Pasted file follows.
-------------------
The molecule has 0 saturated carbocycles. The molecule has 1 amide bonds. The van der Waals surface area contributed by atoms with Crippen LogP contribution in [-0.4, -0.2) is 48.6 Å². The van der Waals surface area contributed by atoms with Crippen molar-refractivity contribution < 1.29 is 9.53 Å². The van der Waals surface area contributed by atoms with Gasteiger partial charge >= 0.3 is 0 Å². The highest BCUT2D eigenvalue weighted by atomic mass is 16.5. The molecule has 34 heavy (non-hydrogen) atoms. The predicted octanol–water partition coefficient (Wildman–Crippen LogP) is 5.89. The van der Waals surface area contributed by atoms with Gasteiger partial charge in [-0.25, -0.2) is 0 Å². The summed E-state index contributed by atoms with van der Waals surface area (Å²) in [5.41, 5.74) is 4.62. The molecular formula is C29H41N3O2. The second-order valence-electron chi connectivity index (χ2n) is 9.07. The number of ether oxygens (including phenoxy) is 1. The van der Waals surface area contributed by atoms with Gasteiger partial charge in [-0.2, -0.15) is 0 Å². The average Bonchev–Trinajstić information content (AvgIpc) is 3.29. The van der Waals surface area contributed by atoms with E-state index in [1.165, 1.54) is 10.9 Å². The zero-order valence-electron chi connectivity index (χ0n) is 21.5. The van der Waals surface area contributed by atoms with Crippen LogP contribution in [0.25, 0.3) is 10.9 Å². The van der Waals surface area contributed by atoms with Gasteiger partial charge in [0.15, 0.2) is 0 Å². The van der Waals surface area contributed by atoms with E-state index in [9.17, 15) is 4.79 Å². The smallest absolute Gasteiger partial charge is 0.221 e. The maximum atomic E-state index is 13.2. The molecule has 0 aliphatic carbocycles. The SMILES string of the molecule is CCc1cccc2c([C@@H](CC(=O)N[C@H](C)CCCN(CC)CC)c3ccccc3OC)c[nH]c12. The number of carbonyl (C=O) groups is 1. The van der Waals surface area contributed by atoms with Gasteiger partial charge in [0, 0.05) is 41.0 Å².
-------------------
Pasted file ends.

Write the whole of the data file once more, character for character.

The molecule has 0 saturated carbocycles. The molecule has 1 amide bonds. The van der Waals surface area contributed by atoms with Crippen LogP contribution in [-0.4, -0.2) is 48.6 Å². The van der Waals surface area contributed by atoms with Crippen molar-refractivity contribution < 1.29 is 9.53 Å². The van der Waals surface area contributed by atoms with Gasteiger partial charge >= 0.3 is 0 Å². The highest BCUT2D eigenvalue weighted by atomic mass is 16.5. The molecule has 34 heavy (non-hydrogen) atoms. The predicted octanol–water partition coefficient (Wildman–Crippen LogP) is 5.89. The van der Waals surface area contributed by atoms with Gasteiger partial charge in [-0.25, -0.2) is 0 Å². The summed E-state index contributed by atoms with van der Waals surface area (Å²) in [5.41, 5.74) is 4.62. The molecular formula is C29H41N3O2. The second-order valence-electron chi connectivity index (χ2n) is 9.07. The number of ether oxygens (including phenoxy) is 1. The van der Waals surface area contributed by atoms with Gasteiger partial charge in [-0.2, -0.15) is 0 Å². The average Bonchev–Trinajstić information content (AvgIpc) is 3.29. The van der Waals surface area contributed by atoms with E-state index in [1.165, 1.54) is 10.9 Å². The zero-order valence-electron chi connectivity index (χ0n) is 21.5. The van der Waals surface area contributed by atoms with Crippen LogP contribution in [0.25, 0.3) is 10.9 Å². The van der Waals surface area contributed by atoms with Gasteiger partial charge in [0.15, 0.2) is 0 Å². The van der Waals surface area contributed by atoms with E-state index in [9.17, 15) is 4.79 Å². The smallest absolute Gasteiger partial charge is 0.221 e. The maximum atomic E-state index is 13.2. The molecule has 0 aliphatic carbocycles. The SMILES string of the molecule is CCc1cccc2c([C@@H](CC(=O)N[C@H](C)CCCN(CC)CC)c3ccccc3OC)c[nH]c12. The number of carbonyl (C=O) groups is 1. The van der Waals surface area contributed by atoms with Gasteiger partial charge in [0, 0.05) is 41.0 Å².